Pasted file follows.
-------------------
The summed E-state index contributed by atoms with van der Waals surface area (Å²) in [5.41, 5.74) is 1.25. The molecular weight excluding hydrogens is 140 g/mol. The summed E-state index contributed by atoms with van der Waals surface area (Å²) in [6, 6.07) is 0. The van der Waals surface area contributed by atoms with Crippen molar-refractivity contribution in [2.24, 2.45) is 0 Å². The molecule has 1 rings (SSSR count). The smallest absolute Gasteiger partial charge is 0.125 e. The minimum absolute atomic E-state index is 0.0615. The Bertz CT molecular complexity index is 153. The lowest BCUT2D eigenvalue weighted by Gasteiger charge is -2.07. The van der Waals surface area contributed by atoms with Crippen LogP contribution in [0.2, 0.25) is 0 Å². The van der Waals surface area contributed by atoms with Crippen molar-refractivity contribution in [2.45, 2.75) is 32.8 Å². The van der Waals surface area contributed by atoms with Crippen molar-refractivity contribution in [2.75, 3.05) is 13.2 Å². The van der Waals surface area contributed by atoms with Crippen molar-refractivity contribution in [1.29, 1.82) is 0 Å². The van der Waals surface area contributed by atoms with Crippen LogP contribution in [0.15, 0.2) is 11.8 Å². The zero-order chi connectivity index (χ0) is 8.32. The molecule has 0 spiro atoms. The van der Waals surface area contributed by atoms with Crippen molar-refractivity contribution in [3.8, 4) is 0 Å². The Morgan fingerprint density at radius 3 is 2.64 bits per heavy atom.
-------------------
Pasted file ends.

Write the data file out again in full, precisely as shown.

The summed E-state index contributed by atoms with van der Waals surface area (Å²) in [5.41, 5.74) is 1.25. The molecular weight excluding hydrogens is 140 g/mol. The summed E-state index contributed by atoms with van der Waals surface area (Å²) in [6, 6.07) is 0. The van der Waals surface area contributed by atoms with Crippen molar-refractivity contribution in [2.24, 2.45) is 0 Å². The molecule has 1 rings (SSSR count). The smallest absolute Gasteiger partial charge is 0.125 e. The minimum absolute atomic E-state index is 0.0615. The Bertz CT molecular complexity index is 153. The lowest BCUT2D eigenvalue weighted by Gasteiger charge is -2.07. The van der Waals surface area contributed by atoms with Crippen LogP contribution in [0.2, 0.25) is 0 Å². The van der Waals surface area contributed by atoms with Crippen molar-refractivity contribution in [2.45, 2.75) is 32.8 Å². The van der Waals surface area contributed by atoms with Crippen molar-refractivity contribution in [2.75, 3.05) is 13.2 Å². The van der Waals surface area contributed by atoms with Crippen molar-refractivity contribution in [1.29, 1.82) is 0 Å². The van der Waals surface area contributed by atoms with Crippen LogP contribution in [0.15, 0.2) is 11.8 Å². The zero-order chi connectivity index (χ0) is 8.32. The molecule has 0 spiro atoms. The van der Waals surface area contributed by atoms with Crippen molar-refractivity contribution in [3.8, 4) is 0 Å². The Morgan fingerprint density at radius 3 is 2.64 bits per heavy atom.